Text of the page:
will wind-blown rain now enter the wall cavity more than previously?
have we identified and corrected the original moisture problem source?
will wedges create lontitudinal cupping in the siding?
Here we include solar energy, solar heating, solar hot water, and related building energy efficiency improvement articles reprinted/adapted/excerpted with permission from Solar Age Magazine - editor Steven Bliss.
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Solar Age Magazine was the official publication of the American Solar Energy Society. The contemporary solar energy magazine associated with the Society is Solar Today. "Established in 1954, the nonprofit American Solar Energy Society (ASES) is the nation's leading association of solar professionals & advocates. Our mission is to inspire an era of energy innovation and speed the transition to a sustainable energy economy. We advance education, research and policy. Leading for more than 50 years.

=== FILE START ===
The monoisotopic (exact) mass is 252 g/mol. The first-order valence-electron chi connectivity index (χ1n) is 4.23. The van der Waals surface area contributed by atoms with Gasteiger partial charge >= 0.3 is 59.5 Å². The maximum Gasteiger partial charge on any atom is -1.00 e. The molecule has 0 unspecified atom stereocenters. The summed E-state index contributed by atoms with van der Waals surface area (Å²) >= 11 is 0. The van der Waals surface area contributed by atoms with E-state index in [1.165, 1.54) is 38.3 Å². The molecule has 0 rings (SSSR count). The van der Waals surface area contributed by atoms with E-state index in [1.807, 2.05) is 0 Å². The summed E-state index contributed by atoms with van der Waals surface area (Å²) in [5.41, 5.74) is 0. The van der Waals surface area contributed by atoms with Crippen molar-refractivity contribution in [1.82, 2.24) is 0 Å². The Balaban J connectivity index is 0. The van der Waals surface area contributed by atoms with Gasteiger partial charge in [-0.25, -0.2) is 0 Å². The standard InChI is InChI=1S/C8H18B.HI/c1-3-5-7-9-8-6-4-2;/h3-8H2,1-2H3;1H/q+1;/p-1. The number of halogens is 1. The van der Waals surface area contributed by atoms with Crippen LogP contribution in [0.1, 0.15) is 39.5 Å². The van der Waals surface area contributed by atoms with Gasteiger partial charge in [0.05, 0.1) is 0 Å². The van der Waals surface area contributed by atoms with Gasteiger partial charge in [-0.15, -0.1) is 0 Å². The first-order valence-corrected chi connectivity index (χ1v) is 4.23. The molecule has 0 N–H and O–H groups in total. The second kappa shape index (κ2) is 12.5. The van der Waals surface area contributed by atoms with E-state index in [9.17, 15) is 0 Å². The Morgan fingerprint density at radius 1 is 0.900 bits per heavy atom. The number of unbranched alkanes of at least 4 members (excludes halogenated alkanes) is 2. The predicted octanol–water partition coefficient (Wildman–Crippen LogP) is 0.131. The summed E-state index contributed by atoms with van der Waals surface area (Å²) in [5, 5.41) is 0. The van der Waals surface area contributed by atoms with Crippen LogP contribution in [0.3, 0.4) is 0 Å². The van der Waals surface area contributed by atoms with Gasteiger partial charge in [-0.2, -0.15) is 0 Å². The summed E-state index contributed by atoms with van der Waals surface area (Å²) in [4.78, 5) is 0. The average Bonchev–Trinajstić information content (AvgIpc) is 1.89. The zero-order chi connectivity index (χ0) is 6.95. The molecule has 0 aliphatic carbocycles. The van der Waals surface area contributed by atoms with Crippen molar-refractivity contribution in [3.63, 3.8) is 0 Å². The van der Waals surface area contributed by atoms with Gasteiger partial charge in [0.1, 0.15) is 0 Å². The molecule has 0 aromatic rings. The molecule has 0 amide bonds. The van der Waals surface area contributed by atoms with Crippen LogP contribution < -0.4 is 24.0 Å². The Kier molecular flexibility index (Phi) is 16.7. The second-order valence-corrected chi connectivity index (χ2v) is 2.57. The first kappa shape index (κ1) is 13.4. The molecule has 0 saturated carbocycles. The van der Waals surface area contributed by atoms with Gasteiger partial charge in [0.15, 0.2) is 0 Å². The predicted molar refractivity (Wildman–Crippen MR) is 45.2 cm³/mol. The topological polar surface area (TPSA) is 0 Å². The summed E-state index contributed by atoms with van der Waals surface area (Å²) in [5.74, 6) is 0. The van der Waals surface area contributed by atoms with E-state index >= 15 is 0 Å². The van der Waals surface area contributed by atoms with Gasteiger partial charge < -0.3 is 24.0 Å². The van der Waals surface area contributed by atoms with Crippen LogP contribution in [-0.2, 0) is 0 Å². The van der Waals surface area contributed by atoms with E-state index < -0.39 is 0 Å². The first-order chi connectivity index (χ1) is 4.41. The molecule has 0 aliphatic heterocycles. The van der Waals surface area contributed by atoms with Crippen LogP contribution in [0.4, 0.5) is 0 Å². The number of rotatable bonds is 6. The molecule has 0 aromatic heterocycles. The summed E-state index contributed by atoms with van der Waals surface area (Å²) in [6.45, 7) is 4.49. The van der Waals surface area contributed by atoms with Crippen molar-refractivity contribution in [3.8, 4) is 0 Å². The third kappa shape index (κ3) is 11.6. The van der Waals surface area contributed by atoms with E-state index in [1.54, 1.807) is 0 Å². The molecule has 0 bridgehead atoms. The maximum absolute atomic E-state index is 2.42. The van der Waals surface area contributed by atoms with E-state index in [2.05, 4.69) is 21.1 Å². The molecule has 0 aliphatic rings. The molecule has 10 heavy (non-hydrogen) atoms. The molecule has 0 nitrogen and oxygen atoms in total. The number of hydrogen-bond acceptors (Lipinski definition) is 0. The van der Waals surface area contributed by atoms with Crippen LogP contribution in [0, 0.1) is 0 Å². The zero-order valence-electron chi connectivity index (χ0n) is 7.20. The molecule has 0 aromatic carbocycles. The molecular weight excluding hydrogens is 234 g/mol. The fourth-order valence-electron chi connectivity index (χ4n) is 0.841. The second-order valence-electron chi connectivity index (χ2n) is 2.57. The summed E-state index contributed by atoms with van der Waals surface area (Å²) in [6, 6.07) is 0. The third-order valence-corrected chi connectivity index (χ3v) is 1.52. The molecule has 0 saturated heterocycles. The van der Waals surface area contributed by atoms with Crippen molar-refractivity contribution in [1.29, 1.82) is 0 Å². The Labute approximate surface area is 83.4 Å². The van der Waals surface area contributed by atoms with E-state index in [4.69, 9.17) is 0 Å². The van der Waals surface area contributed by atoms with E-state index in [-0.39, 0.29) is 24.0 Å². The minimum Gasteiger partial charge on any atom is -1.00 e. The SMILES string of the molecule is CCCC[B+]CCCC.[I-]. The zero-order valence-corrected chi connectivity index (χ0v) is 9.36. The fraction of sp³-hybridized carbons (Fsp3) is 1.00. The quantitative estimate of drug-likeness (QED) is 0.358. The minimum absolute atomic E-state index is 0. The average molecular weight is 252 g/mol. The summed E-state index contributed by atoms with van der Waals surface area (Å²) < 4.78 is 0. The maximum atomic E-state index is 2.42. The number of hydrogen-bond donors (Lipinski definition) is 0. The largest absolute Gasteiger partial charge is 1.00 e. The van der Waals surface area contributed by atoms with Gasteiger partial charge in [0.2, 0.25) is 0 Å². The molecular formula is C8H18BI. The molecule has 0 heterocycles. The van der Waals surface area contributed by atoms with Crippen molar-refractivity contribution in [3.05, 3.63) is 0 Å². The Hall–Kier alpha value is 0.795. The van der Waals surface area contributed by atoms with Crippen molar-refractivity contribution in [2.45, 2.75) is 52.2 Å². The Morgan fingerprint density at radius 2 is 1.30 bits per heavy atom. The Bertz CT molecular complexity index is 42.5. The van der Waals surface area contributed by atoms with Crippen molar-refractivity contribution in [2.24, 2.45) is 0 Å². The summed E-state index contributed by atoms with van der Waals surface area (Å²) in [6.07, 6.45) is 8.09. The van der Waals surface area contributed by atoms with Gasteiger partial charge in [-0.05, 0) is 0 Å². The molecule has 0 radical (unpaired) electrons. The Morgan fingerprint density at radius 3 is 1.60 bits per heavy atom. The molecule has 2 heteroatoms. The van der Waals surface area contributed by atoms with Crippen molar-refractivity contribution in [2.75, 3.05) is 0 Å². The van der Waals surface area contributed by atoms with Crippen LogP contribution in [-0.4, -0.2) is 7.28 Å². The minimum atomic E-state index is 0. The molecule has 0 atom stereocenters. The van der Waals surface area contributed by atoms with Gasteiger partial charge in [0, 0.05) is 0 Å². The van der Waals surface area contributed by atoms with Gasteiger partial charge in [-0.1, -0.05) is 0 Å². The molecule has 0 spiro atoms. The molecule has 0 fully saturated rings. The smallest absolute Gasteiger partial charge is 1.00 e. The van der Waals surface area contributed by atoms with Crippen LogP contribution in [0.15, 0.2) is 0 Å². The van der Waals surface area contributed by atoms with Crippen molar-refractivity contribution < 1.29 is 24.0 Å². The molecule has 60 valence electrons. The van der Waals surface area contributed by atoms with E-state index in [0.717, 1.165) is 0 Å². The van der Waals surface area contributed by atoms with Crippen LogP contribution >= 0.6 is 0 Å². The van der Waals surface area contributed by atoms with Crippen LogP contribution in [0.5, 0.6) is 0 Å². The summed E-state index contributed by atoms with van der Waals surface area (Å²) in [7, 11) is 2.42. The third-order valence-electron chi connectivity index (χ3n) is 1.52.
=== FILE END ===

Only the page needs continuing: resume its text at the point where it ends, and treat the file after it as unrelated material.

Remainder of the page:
ASES leads national efforts to increase the use of solar energy, energy efficiency and other sustainable technologies in the U.S. We publish the award-winning SOLAR TODAY magazine, organize and present the ASES National Solar Conference and lead the ASES National Solar Tour – the largest grassroots solar event in the world."
Steve Bliss's Building Advisor at buildingadvisor.com helps homeowners & contractors plan & complete successful building & remodeling projects: buying land, site work, building design, cost estimating, materials & components, & project management through complete construction. Email: email@example.com
Steven Bliss served as editorial director and co-publisher of The Journal of Light Construction for 16 years and previously as building technology editor for Progressive Builder and Solar Age magazines. He worked in the building trades as a carpenter and design/build contractor for more than ten years and holds a masters degree from the Harvard Graduate School of Education.
Excerpts from his recent book, Best Practices Guide to Residential Construction, Wiley (November 18, 2005) ISBN-10: 0471648361, ISBN-13: 978-0471648369, appear throughout this website, with permission and courtesy of Wiley & Sons. Best Practices Guide is available from the publisher, J. Wiley & Sons, and also at Amazon.com